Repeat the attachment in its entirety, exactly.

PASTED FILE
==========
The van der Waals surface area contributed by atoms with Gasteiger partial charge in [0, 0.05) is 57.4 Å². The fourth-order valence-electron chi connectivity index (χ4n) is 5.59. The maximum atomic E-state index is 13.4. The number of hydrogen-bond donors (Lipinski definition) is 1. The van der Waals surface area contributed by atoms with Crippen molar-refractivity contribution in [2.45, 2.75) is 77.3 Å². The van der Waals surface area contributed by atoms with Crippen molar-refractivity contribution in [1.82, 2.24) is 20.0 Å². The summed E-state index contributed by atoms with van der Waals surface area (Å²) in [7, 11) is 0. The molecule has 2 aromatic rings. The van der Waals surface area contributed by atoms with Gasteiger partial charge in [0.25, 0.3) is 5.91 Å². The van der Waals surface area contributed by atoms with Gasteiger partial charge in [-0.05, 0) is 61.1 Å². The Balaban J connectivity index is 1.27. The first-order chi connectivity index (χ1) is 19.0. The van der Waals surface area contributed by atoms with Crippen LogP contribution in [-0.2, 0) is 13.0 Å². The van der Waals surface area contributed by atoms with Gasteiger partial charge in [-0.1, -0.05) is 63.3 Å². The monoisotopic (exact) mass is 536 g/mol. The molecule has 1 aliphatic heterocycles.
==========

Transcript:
The van der Waals surface area contributed by atoms with Gasteiger partial charge in [0, 0.05) is 57.4 Å². The fourth-order valence-electron chi connectivity index (χ4n) is 5.59. The maximum atomic E-state index is 13.4. The number of hydrogen-bond donors (Lipinski definition) is 1. The van der Waals surface area contributed by atoms with Crippen molar-refractivity contribution in [2.45, 2.75) is 77.3 Å². The van der Waals surface area contributed by atoms with Crippen molar-refractivity contribution in [1.82, 2.24) is 20.0 Å². The summed E-state index contributed by atoms with van der Waals surface area (Å²) in [7, 11) is 0. The molecule has 2 aromatic rings. The van der Waals surface area contributed by atoms with Gasteiger partial charge in [0.25, 0.3) is 5.91 Å². The van der Waals surface area contributed by atoms with Gasteiger partial charge in [-0.05, 0) is 61.1 Å². The Balaban J connectivity index is 1.27. The first-order chi connectivity index (χ1) is 19.0. The van der Waals surface area contributed by atoms with Crippen LogP contribution in [-0.2, 0) is 13.0 Å². The van der Waals surface area contributed by atoms with Gasteiger partial charge in [-0.1, -0.05) is 63.3 Å². The monoisotopic (exact) mass is 536 g/mol. The molecule has 1 aliphatic heterocycles.